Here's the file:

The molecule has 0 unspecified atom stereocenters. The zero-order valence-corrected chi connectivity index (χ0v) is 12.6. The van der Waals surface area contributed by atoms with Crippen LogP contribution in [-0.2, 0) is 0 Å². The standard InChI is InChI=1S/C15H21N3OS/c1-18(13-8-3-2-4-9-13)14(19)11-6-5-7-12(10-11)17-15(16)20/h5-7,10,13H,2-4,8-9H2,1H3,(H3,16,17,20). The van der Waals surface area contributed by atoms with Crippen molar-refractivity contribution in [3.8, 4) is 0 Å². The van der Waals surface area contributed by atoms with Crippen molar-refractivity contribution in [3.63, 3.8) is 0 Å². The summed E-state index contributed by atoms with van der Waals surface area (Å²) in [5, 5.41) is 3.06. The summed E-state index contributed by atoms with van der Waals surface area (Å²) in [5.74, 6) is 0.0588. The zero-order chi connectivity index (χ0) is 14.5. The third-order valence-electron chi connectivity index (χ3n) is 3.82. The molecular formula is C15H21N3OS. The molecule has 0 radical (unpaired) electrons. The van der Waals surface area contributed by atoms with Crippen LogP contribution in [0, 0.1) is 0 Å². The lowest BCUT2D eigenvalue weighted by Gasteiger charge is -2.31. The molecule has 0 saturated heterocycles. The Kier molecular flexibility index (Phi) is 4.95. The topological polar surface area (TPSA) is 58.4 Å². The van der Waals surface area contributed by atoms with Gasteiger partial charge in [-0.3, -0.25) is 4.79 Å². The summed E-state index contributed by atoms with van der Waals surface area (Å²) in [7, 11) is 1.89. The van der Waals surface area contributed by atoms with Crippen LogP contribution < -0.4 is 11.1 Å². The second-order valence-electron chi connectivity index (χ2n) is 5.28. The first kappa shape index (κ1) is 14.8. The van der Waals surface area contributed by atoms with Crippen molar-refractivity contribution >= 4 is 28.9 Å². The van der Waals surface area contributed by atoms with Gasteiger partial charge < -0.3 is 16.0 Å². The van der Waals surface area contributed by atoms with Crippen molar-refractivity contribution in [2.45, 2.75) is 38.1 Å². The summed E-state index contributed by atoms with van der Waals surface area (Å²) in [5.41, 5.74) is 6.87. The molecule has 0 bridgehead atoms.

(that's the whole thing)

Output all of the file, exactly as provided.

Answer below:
The molecule has 0 unspecified atom stereocenters. The zero-order valence-corrected chi connectivity index (χ0v) is 12.6. The van der Waals surface area contributed by atoms with Crippen LogP contribution in [-0.2, 0) is 0 Å². The standard InChI is InChI=1S/C15H21N3OS/c1-18(13-8-3-2-4-9-13)14(19)11-6-5-7-12(10-11)17-15(16)20/h5-7,10,13H,2-4,8-9H2,1H3,(H3,16,17,20). The van der Waals surface area contributed by atoms with Crippen molar-refractivity contribution in [3.8, 4) is 0 Å². The van der Waals surface area contributed by atoms with Crippen molar-refractivity contribution in [3.63, 3.8) is 0 Å². The summed E-state index contributed by atoms with van der Waals surface area (Å²) in [5, 5.41) is 3.06. The summed E-state index contributed by atoms with van der Waals surface area (Å²) in [5.74, 6) is 0.0588. The zero-order chi connectivity index (χ0) is 14.5. The third-order valence-electron chi connectivity index (χ3n) is 3.82. The molecular formula is C15H21N3OS. The molecule has 0 radical (unpaired) electrons. The van der Waals surface area contributed by atoms with Crippen LogP contribution in [0, 0.1) is 0 Å². The lowest BCUT2D eigenvalue weighted by Gasteiger charge is -2.31. The molecule has 0 saturated heterocycles. The Kier molecular flexibility index (Phi) is 4.95. The topological polar surface area (TPSA) is 58.4 Å². The van der Waals surface area contributed by atoms with Gasteiger partial charge in [-0.3, -0.25) is 4.79 Å². The summed E-state index contributed by atoms with van der Waals surface area (Å²) in [7, 11) is 1.89. The van der Waals surface area contributed by atoms with Crippen LogP contribution < -0.4 is 11.1 Å². The second-order valence-electron chi connectivity index (χ2n) is 5.28. The first kappa shape index (κ1) is 14.8. The van der Waals surface area contributed by atoms with Crippen molar-refractivity contribution >= 4 is 28.9 Å². The van der Waals surface area contributed by atoms with Gasteiger partial charge < -0.3 is 16.0 Å². The van der Waals surface area contributed by atoms with Crippen molar-refractivity contribution in [2.45, 2.75) is 38.1 Å². The summed E-state index contributed by atoms with van der Waals surface area (Å²) in [5.41, 5.74) is 6.87. The molecule has 0 bridgehead atoms.